HONG KONG: Violence during protests in Hong Kong will push the city “down a path of no return”, the city’s leader Carrie Lam warned on Tuesday (Aug 13).
“Violence, no matter if it’s using violence or condoning violence, will push Hong Kong down a path of no return, will plunge Hong Kong society into a very worrying and dangerous situation,” Lam said during a press conference.
“The situation in Hong Kong in the past week has made me very worried that we have reached this dangerous situation,” she added.
As she spoke to reporters, her voice cracking with emotion at one point, Hong Kong’s Hang Seng index fell by more than 1 per cent to its lowest level since Jan 4. The index was down around 1.5 per cent soon after.
She said violence by protesters had pushed Hong Kong into “a state of panic and chaos”.
“Hong Kong, as an open, free, very tolerant, economically stable city will see severe wounds … The recovery may take a long time,” she said.
The Beijing-backed leader faced combative questioning from reporters who repeatedly interrupted her as she defended the conduct of the city’s police after a weekend of often violent confrontations between them and protesters.
She said police faced “extremely difficult circumstances” and were bound by “rigid and stringent guidelines on the appropriate use of force”.
Lam also dodged a question on whether she had the power to end the crisis by granting one of the key demands of the protesters: To fully withdraw a now-suspended Bill that would allow extraditions to mainland China.
Pressed on whether her hands were tied by Beijing on the issue, she demurred, insisting the question had been answered in the past.
“I again ask everyone to put aside your differences and calm down.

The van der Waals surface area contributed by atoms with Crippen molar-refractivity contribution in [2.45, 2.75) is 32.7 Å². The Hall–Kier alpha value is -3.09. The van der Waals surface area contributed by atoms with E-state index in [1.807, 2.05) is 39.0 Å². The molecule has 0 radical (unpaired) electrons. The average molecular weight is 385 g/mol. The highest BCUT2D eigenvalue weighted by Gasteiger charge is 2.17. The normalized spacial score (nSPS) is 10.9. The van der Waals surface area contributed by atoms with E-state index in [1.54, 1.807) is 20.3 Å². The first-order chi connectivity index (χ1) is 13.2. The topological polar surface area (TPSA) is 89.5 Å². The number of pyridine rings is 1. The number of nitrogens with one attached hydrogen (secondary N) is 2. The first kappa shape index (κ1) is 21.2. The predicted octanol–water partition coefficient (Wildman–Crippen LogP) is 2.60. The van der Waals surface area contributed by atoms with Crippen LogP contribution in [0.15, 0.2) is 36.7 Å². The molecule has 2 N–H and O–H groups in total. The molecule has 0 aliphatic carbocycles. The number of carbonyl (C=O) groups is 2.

“Take a minute to think, look at our city, our home – do you all really want to see it pushed into an abyss?” Lam added, appearing on the verge of tears.
Her comments come after China said the anti-government protests that have swept the city over the past two months had begun to show “signs of terrorism”.
Over the weekend, as demonstrators threw up barricades across the city, police shot volleys of tear gas into crowded underground train stations for the first time, and fired bean-bag rounds at close range.
Protesters responded by hurling bricks and spraying riot police with fire extinguishers and water hoses.
Officials said 45 people were hurt in the clashes.
On Monday, all flights in and out of Hong Kong were cancelled after thousands of protesters flooded the city’s airport to denounce police violence.
READ: Scoot flight from Singapore to Hong Kong forced to turn back; SIA flight diverted due to airport protests
“Hong Kong’s radical demonstrators have repeatedly used extremely dangerous tools to attack police officers, which already constitutes a serious violent crime, and also shows the first signs of terrorism emerging,” said Yang Guang, spokesman for the Hong Kong and Macao Affairs Office of the State Council.
“This wantonly tramples on Hong Kong’s rule of law and social order.”
Hours later, two state media outlets ran videos showing armoured personnel and troop carriers purportedly driving to Shenzhen, which borders Hong Kong.